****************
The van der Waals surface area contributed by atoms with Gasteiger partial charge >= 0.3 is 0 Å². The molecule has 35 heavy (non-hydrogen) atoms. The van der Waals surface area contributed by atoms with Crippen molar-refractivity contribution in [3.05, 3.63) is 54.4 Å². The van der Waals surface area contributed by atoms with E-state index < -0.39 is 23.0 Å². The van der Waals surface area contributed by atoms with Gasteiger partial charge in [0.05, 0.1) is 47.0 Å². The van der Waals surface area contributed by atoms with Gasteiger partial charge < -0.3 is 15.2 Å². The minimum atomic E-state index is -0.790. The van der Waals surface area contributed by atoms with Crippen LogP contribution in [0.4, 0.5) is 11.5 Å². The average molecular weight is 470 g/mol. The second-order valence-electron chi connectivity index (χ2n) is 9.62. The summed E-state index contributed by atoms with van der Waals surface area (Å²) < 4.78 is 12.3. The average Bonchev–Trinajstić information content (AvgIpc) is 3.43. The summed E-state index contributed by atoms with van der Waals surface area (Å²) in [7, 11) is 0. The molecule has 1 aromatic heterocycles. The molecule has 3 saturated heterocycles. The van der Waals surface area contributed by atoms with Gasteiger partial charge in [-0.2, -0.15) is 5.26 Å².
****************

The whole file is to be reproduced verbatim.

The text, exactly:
The van der Waals surface area contributed by atoms with Gasteiger partial charge >= 0.3 is 0 Å². The molecule has 35 heavy (non-hydrogen) atoms. The van der Waals surface area contributed by atoms with Crippen molar-refractivity contribution in [3.05, 3.63) is 54.4 Å². The van der Waals surface area contributed by atoms with E-state index < -0.39 is 23.0 Å². The van der Waals surface area contributed by atoms with Gasteiger partial charge in [0.05, 0.1) is 47.0 Å². The van der Waals surface area contributed by atoms with Gasteiger partial charge < -0.3 is 15.2 Å². The minimum atomic E-state index is -0.790. The van der Waals surface area contributed by atoms with Crippen LogP contribution in [0.4, 0.5) is 11.5 Å². The average molecular weight is 470 g/mol. The second-order valence-electron chi connectivity index (χ2n) is 9.62. The summed E-state index contributed by atoms with van der Waals surface area (Å²) < 4.78 is 12.3. The average Bonchev–Trinajstić information content (AvgIpc) is 3.43. The summed E-state index contributed by atoms with van der Waals surface area (Å²) in [7, 11) is 0. The molecule has 1 aromatic heterocycles. The molecule has 3 saturated heterocycles. The van der Waals surface area contributed by atoms with Gasteiger partial charge in [-0.2, -0.15) is 5.26 Å².